While immediate tax can be avoided, future CGT for couples will still be a factor in financial settlements. Under the new rules, CGT is not avoided completely but deferred until the spouse receiving the assets disposes of it. The value of assets transferred to the spouse will therefore be lower as a result of the inherent capital gains.

The new rules do not change the position for individuals domiciled outside the UK or with overseas assets. They may still be subject to taxation in other jurisdictions. It is essential to navigate double tax treaty provisions and international tax rules, to ensure compliance and minimise potential tax implications.


The changes to CGT rules represent a positive step for divorcing couples in the UK. The extended window for asset transfers allows for more comprehensive financial planning, during an emotionally difficult time. They also highlight the importance of informed decision-making and proactive tax planning. As the implications of these changes continue to unfold, professional guidance remains crucial for couples seeking a fair and tax-efficient separation of assets.

For tax advice and support on the CGT rules for separating and divorcing couples,, get in touch with Kay Mind, Director, or a member of our Private Client team.

You can also listen to our podcast with Kay and Danielle Ford, Partner and Head of Tax Disputes & Resolutions, discussing the CGT rules, here.

Rise in Capital Gains Tax receipts – FT Adviser

HMRC’s latest tax figures show that CGT receipts continue to grow, rising by 96 per cent over the past five years. This growth is three times higher than the increase in Inheritance Tax (IHT) receipts over the same period.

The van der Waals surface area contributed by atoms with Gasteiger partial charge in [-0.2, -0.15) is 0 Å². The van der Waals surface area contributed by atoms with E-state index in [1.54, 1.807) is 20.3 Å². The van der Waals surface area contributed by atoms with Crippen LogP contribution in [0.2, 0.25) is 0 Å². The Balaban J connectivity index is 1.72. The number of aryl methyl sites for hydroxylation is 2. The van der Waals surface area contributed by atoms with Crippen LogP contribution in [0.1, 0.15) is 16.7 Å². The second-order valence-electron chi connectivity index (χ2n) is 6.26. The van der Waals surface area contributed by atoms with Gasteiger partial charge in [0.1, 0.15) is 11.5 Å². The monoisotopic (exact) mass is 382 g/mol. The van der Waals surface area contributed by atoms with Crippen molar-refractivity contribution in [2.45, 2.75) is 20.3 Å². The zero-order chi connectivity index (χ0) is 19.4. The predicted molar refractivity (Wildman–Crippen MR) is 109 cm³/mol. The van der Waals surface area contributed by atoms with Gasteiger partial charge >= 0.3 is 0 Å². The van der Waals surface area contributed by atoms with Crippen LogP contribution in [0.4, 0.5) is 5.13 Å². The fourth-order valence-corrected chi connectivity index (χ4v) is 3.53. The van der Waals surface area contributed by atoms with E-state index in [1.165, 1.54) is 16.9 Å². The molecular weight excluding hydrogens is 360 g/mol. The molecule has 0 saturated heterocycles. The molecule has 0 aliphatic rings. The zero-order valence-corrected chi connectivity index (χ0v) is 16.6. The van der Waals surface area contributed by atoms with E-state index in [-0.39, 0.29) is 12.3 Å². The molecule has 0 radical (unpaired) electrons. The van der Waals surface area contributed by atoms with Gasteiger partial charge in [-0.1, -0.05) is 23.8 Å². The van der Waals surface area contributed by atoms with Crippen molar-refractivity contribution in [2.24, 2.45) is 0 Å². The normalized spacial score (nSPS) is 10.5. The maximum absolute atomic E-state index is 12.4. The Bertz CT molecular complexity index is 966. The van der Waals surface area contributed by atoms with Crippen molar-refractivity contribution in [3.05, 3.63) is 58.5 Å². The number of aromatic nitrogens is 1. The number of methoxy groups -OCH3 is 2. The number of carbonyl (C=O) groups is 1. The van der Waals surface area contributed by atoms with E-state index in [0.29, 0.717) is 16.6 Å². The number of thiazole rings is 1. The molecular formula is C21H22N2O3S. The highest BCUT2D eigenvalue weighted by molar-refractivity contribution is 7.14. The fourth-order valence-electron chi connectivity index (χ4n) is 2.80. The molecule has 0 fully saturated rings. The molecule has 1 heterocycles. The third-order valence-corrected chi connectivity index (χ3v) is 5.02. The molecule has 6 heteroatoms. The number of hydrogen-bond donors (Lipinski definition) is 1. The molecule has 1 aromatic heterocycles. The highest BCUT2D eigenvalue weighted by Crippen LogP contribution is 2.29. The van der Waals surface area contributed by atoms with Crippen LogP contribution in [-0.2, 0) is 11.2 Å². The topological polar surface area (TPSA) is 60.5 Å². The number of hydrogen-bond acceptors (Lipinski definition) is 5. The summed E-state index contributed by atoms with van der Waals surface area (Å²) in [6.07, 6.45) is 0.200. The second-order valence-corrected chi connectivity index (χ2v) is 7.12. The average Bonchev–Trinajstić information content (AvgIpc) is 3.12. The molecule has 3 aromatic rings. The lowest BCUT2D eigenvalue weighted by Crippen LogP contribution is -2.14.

Inflation has been a key driver behind recent tax increases, moving taxpayers into new tax thresholds as asset values soar. However, the reduction of the annual exemption for CGT from £12,000 to £6,000, which came into play as of April 6 2023, is likely to increase CGT receipts further.

With more people being brought into new tax thresholds, it means hundreds of thousands of new taxpayers will now be liable to pay CGT. The concern however is that not everyone who is now liable to pay CGT will know that they need to. Katharine notes: “Many taxpayers may be unaware that gifts of a property or shares, for example, to family members can be subject to CGT.”

Katharine’s comments look at HMRC’s ability to manage the additional administrative burden of an increased number of tax returns. To read Katharine’s piece in full, you can read more on FT Adviser.

If you have any queries, please contact Katharine directly or a member of the Private Client team.

Capital Gains Tax (CGT) receipts on the rise: ePrivateclient

The rise in CGT receipts is according to the latest monthly tax figures released by HMRC. Between February 2022 and January 2023, the tax regulator collected a record £18 billion. In January 2023, CGT receipts were £13.2 billion, up 23% over January 2022 when compared like-for-like.

Katharine notes that “with scores of investors having exited the buy-to-let sector over the past year, and inflation causing house prices and asset values to soar, HMRC is reaping the rewards from people’s capital gains.” However, we have yet to see the full impact of the changes to CGT from the Autumn Statement in 2022. In addition, and in advance of the reduction to the CGT annual exemption rate in April 2023, the mood across investors is to streamline their portfolios in anticipation. This could lead to further increases in CGT receipts in January 2024.

Read Katharine’s comments in full in ePrivateclient’s article here (subscription needed).

Tax planning assistance

With the reduction in CGT annual exemption expected to raise an additional £25 million in tax revenue in 2023/24 alone, it makes planning in this area even more important. Our Private Client & Trusts team is on hand to help you make best use of the annual exemption and to plan your tax affairs. Please get in touch with Katharine or a member of the private client team to discuss your needs further. You can also reference our Year End Tax Planning Guide 2023 to help you make the tax rules work to your advantage ahead of the tax year-end.